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but I mention it to our server, and she estimates the staff gender breakdown to be somewhere around 60 to 70 percent women. After the meal, I message Sullivan and Poindexter, who answers first. “I know we both started this restaurant with the intention of it being a place where people could come to learn and feel respected and happy . . . While I think female chefs are leading the charge on a more nurturing style of running a kitchen, I think in general, there’s a shift toward this management style.” Sullivan follows up. “We attract females for various reasons, some that you may not consider. For example, our Instagram following is nearly 80 percent female, so when we post an employment opportunity, we get a female-heav y response. On the other hand, we’ve seen male applicants increase since receiving more national attention this spring. I also think young people are looking for mentorship and role models, so females gravitate toward females. We unintentionally have an all-female leadership team in our kitchen, but the females have stepped up and committed in ways that make them the most viable candidates, and they’re crushing it. That being said, we find the best formula in our kitchen is fairly balanced overall.” Stepping up, commit ting, a nd crushing it? They must be watching Sullivan, because here at Henrietta Red, she is crushing it. If only she could win an award or two.
Henrietta Red is open for dinner Tuesday through Sunday, brunch and dinner on Saturday and Sunday, and late nights at the bar.
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Artist Spotlight: Ed Nash If you follow Nashville art, you’re probably familiar with Ed Nash’s work—or at the very least, you’re probably familiar with his seven-thousand-square-foot Eastside studio, which has hosted a slew of art openings, events, and parties. Over the past few years, the Nashville-byway-of-the-UK artist has amassed an expansive portfolio that includes everything from abstract paintings to distinctive landscapes to “terrain pieces,” which Nash describes as “three dimensional interpretations of planets made with lava rock and a curious blend of materials.” Underpinning all these pieces is an adherence to the Japanese concept of wabi-sabi, an aesthetic philosophy centered on finding beauty through imperfection. Nash’s work is currently in the Dirksen Senate Office Building in D.C. (Senator Corker has two of his pieces in his office), the Tennessee State Museum, the Wailea Beach Resort and Spa in Hawaii, Blackberry Farm, Nashville International Airport, and countless local businesses and homes. To see his paintings in person and learn more, visit Nash’s annual open studio party, happening September 27 at 1015 West Kirkland Avenue.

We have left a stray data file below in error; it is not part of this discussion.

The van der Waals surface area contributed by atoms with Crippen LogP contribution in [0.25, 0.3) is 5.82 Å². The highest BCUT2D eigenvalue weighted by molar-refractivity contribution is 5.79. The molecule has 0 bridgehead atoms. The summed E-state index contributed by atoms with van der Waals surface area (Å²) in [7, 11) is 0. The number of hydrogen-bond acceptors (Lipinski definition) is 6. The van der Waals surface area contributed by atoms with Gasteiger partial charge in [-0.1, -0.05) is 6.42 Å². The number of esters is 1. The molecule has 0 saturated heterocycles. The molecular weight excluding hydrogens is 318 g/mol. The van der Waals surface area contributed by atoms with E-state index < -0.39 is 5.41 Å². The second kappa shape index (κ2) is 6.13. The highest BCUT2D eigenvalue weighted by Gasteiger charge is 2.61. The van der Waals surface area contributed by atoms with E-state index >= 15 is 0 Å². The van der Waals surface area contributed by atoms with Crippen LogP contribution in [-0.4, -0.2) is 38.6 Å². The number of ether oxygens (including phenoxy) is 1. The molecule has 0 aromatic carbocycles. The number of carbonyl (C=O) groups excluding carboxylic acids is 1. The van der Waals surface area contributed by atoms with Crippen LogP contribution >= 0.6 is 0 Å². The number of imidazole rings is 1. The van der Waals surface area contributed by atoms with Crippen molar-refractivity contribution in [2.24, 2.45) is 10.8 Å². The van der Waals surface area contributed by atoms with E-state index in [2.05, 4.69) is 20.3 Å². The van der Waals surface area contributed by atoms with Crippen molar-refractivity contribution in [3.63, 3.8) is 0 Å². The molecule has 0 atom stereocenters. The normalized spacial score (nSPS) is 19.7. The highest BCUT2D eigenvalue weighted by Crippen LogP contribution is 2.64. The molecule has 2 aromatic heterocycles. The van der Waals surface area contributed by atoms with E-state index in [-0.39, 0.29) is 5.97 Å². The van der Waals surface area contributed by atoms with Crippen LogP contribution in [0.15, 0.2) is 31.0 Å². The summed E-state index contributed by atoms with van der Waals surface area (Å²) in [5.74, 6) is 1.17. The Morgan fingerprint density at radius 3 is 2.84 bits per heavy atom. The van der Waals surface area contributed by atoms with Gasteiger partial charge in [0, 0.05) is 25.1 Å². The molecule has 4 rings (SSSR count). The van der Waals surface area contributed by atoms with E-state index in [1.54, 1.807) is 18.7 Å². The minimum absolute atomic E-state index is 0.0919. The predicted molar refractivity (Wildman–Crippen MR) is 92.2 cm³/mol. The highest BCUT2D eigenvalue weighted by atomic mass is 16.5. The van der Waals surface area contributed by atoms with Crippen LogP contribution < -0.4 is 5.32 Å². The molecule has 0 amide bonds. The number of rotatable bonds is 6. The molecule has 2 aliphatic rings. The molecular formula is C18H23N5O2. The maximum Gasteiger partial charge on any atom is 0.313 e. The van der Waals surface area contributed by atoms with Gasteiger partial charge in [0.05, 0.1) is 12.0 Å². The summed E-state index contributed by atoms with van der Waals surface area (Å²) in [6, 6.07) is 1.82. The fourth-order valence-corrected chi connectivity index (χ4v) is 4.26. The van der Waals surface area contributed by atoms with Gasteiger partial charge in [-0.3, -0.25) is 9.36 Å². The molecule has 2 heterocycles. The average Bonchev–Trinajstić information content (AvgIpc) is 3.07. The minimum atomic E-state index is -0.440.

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Contributor Spotlight: Laura E. Partain Almost unknowingly I hold my breath until the engineer gives us a green light to talk and move about. Is this mic gonna pick up the firing of a shutter, the ‘ca-clop’ of a Hasselblad mirror, or the advancement to the next frame? Navigating streams of cables, instruments, and persons at their most determined, passionate, joyful, and at times deeply vulnerable states. There’s just as much recording made in the visual sense. Documents encapsulating the creation of something that started as passing thoughts or moments of inspiration, by-products of dedicated hours practicing and working hard at a craft, but more likely—a combination of the two. I’m entrusted to hold this camera and document the visible; frames decidedly made in rhythm with a process reliant on concentration and silence. I’m grateful for the friends who trust me so, and to this day I can say few things are as lovely as listening to a record and recalling the moments those tracks were given permanence. That I got to be in the room and photograph a record come to life. —Laura
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FAMEWALKING by N ATIV E S TA F F photo Z ACHARY GR AY
In this age of shameless culture-vulturing—an age in which, every month, Drake beats us over the head with yet another new single that rips off yet another subculture, an age in which Kanye bites yet another designer and resells it to us for $500—it’s hard to find a true original. We’re talking about someone who exists beyond the confines of homogenized Pinterest boards and Soundcloud trends. Someone who twerks to the sound of their own 808 drum, if you will. Luckily, Nashville has produced an antidote to the mundanity of today’s cultural landscape. Famewalking, a queer local rapper and social media personality who released his first major project, Bad Influence, back in April, is challenging what we think about local hip-hop. For proof, look no further than album opener “F.A.G.” (an acronym for Fresh Ass Gay). After sampling a homophobic rant by Brand Nubian founder Lord Jamar (in which Jamar
calls being gay “a mental disease” that needs to “stay out of hip-hop”), Fame barrels into an acerbic verse that builds into the track’s unhinged hook: “Bodied by a F.A.G. / I hope you bodied by a F.A.G. / Tell me how it feels to be bodied by a F.A.G..” It’s a badass rallying cry that reclaims traditional hip-hop machismo in the name of queerness—and oh yeah, it’s also a fucking banger. Wonder what Lord Jamar would think. When Fame isn’t busy casually tearing down decades-old notions about sexulity, masculinity, and hip-hop, you can find him enjoying some Hattie B’s tenders (while wearing a crop top, naturally). “I love to get the tender combo mild, because it helps me sweat without hitting the gym!” he says. “It just works!” Get this man some more chicken, because we need him to keep working.